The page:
Drought conditions are intensifying across the High Desert and the next victim might be your favorite park.
Deschutes River flows, currently at about 830 cubic feet per second when they are normally around 1,100 cfs, are dropping and that could cause Bend parks to lose their water right.
If river flow levels drop below 660 cubic feet per second, eight Bend parks, including Drake Park, will lose their water right and irrigation will cease.
“If we have to cut water in August in our parks tied to the river, we are going to see most parks will go brown within weeks,” said Mike Duarte, Bend Parks Landscape Manager.
I chatted with people in Drake Park to see if they could envision the normally lush, green park lawns in a dry, dusty condition.
“It would be a bummer” said Drake Trethaway of Bend. “I come here every single day with my dog. I walk here every day with my friends. I swim here. It would be a big bummer.”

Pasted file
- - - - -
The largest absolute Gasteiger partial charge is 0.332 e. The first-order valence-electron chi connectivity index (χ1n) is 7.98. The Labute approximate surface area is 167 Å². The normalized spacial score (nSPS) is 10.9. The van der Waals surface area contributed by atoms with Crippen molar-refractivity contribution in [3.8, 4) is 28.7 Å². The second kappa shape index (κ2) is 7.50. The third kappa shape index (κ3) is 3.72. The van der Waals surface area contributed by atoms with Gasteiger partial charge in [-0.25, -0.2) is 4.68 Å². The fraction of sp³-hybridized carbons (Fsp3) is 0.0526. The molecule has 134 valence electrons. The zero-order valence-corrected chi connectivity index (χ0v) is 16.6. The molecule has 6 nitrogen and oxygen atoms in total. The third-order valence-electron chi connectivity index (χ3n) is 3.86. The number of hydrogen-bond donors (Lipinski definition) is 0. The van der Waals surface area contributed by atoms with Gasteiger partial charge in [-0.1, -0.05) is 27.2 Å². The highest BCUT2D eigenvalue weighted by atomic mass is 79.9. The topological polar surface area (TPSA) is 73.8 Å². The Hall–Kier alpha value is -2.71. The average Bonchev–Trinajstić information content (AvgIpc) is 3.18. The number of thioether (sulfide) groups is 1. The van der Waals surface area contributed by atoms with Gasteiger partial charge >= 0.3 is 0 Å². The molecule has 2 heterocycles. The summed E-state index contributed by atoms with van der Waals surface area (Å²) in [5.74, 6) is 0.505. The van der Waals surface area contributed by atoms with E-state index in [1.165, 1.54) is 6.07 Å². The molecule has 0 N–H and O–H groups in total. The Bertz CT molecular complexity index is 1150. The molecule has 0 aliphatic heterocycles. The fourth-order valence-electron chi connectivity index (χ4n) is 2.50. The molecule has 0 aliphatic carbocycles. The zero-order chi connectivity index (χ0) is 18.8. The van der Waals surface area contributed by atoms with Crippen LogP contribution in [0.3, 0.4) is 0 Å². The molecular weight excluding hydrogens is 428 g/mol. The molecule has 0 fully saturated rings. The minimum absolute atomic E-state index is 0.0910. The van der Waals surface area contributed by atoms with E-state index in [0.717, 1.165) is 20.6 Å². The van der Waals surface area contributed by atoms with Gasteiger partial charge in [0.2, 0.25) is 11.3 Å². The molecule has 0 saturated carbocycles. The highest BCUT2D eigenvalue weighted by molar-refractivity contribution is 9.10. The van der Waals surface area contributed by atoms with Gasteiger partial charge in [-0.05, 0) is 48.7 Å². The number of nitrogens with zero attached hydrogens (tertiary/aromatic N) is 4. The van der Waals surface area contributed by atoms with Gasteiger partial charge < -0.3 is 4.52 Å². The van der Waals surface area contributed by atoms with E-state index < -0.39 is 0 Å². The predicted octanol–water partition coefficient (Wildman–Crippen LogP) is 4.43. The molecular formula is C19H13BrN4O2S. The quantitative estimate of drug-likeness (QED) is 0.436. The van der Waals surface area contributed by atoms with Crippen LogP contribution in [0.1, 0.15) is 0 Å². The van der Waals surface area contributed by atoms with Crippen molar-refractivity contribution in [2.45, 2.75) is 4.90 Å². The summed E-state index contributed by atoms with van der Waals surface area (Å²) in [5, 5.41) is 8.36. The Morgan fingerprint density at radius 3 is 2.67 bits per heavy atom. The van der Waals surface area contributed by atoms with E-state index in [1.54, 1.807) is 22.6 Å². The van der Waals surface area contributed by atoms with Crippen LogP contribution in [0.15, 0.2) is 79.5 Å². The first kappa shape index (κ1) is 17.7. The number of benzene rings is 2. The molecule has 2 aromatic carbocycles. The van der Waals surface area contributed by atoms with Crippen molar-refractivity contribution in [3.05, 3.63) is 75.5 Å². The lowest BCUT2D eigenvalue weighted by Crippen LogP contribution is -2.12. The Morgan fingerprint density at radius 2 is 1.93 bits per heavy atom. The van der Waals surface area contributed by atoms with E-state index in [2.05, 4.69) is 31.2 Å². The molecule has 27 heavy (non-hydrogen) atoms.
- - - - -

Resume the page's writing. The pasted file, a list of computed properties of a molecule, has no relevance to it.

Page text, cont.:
Others I spoke with weren’t as concerned about parks turning brown.
One woman said brown is the new normal in the drought-stricken San Francisco Bay Area where she’s from.
Another said she grew up in the Arizona desert.
“Honestly, what are you going to do?,” said Jeff Trethaway, Bend. “Are you going to quit walking here? Probably not. It won’t be as much of an experience.”
“I think we’ll get some questions, but I’m hoping most people are reasonable and they’ll understand what we are up against with the drought conditions,” Duarte said. “We are doing the best job that we can and we are trying to manage the water we have, and manage it effectively.”
The eight parks that likely will go brown include:
Big Sky, Drake, Farewell Bend, Harmon, Pacific, Pageant, Pioneer and Riverbend.
Landscape managers are hopeful lawns that turn brown can be brought back to life with a good winter and sufficient water supply next year.